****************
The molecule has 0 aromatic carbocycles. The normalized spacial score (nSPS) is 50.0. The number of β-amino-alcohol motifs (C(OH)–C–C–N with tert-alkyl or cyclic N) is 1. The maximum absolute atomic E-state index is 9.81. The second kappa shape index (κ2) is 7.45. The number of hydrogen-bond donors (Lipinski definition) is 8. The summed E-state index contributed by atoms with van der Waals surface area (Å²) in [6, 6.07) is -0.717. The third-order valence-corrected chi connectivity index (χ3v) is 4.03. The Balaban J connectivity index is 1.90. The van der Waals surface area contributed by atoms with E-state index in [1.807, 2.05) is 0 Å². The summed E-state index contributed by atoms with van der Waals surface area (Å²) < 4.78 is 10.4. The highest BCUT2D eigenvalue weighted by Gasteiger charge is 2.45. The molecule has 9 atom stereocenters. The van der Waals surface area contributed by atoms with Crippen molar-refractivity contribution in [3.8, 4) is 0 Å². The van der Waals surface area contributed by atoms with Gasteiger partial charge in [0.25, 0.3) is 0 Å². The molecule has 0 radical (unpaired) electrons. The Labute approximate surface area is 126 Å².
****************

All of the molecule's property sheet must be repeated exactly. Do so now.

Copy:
The molecule has 0 aromatic carbocycles. The normalized spacial score (nSPS) is 50.0. The number of β-amino-alcohol motifs (C(OH)–C–C–N with tert-alkyl or cyclic N) is 1. The maximum absolute atomic E-state index is 9.81. The second kappa shape index (κ2) is 7.45. The number of hydrogen-bond donors (Lipinski definition) is 8. The summed E-state index contributed by atoms with van der Waals surface area (Å²) in [6, 6.07) is -0.717. The third-order valence-corrected chi connectivity index (χ3v) is 4.03. The Balaban J connectivity index is 1.90. The van der Waals surface area contributed by atoms with E-state index in [1.807, 2.05) is 0 Å². The summed E-state index contributed by atoms with van der Waals surface area (Å²) < 4.78 is 10.4. The highest BCUT2D eigenvalue weighted by Gasteiger charge is 2.45. The molecule has 9 atom stereocenters. The van der Waals surface area contributed by atoms with Crippen molar-refractivity contribution in [3.8, 4) is 0 Å². The van der Waals surface area contributed by atoms with Gasteiger partial charge in [0.25, 0.3) is 0 Å². The molecule has 0 radical (unpaired) electrons. The Labute approximate surface area is 126 Å².